Bishop Aveline ended his lecture by presenting two major theological issues for those who have accepted to involve themselves in this demanding spiritual and intellectual adventure. The first is to strengthen, with the help Eastern Christian theology, our theology of the Holy Spirit, of which John Paul II said, in his encyclical Redemptoris missio (1990), acted not only in the hearts of individuals but also in societies, cultures, and religions. The second issue is that of understanding the Church’s mission as collaboration in the work of the Holy Spirit, who pursues this “dialogue of salvation,” which is revelation. The Church must therefore understand itself not as an NGO or a company working toward its own growth, but rather as being at the service of the relationship between God and the world.

The issue of the existence of God in Ibn Taymiyya

Adrien Candiard

Member of the IDEO and PhD student in Islamic studies

icon-calendar May 22, 2018

For Heidegger (1889‒1976), if metaphysics failed in its project, it is because it identified the “Being” with God, transforming into a sterile onto-theology. This description undoubtedly applies to Avicenna (d. 428/1037), for whom the proof of God’s existence finds itself in the necessity that there be an end to the chain of causalities. God is the necessary Being who has no cause other than himself.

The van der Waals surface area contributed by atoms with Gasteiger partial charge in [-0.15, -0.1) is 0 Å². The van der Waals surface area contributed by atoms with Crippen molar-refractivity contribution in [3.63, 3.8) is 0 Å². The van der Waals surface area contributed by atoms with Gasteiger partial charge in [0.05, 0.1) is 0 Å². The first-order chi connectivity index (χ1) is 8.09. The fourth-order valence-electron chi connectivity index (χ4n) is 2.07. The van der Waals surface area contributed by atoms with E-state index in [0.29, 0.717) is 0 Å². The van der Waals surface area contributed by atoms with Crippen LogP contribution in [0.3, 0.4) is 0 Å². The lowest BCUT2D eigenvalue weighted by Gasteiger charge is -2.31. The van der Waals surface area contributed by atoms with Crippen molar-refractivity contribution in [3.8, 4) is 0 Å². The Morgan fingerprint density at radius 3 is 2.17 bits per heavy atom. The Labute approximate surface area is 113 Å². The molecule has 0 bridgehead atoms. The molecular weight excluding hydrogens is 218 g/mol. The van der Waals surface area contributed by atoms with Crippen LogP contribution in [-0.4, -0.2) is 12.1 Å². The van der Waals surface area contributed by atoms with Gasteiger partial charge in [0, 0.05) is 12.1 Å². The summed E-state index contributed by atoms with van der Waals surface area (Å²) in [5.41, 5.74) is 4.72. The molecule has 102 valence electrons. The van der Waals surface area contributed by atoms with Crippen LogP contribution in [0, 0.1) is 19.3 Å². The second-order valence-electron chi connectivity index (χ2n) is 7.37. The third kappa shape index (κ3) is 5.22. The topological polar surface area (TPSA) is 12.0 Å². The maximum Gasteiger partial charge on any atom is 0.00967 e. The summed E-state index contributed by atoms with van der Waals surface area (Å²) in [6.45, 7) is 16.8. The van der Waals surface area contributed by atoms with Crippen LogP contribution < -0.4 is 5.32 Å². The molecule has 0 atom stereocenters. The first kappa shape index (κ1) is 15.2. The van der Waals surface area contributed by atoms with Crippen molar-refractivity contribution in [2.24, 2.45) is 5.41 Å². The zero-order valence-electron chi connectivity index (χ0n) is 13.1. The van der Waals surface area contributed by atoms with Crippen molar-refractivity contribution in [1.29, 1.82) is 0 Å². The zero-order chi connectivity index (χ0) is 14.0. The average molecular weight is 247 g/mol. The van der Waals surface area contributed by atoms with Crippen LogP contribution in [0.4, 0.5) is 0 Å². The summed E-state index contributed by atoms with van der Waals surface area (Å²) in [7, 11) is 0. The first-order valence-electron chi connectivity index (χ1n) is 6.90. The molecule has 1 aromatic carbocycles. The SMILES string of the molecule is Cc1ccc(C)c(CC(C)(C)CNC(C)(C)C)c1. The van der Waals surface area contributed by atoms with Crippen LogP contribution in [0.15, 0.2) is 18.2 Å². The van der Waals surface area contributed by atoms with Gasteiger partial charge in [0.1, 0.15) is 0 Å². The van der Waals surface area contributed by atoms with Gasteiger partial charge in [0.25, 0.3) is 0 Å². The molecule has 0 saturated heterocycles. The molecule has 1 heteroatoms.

This proof of the existence of God is repugnant to Ibn Taymiyya (d. 728/1328), not only because it is rooted in logical human tools, incapable by definition of reaching the divine being, but also because it is valid only inside the world of logic, without saying anything about the actual existence of God.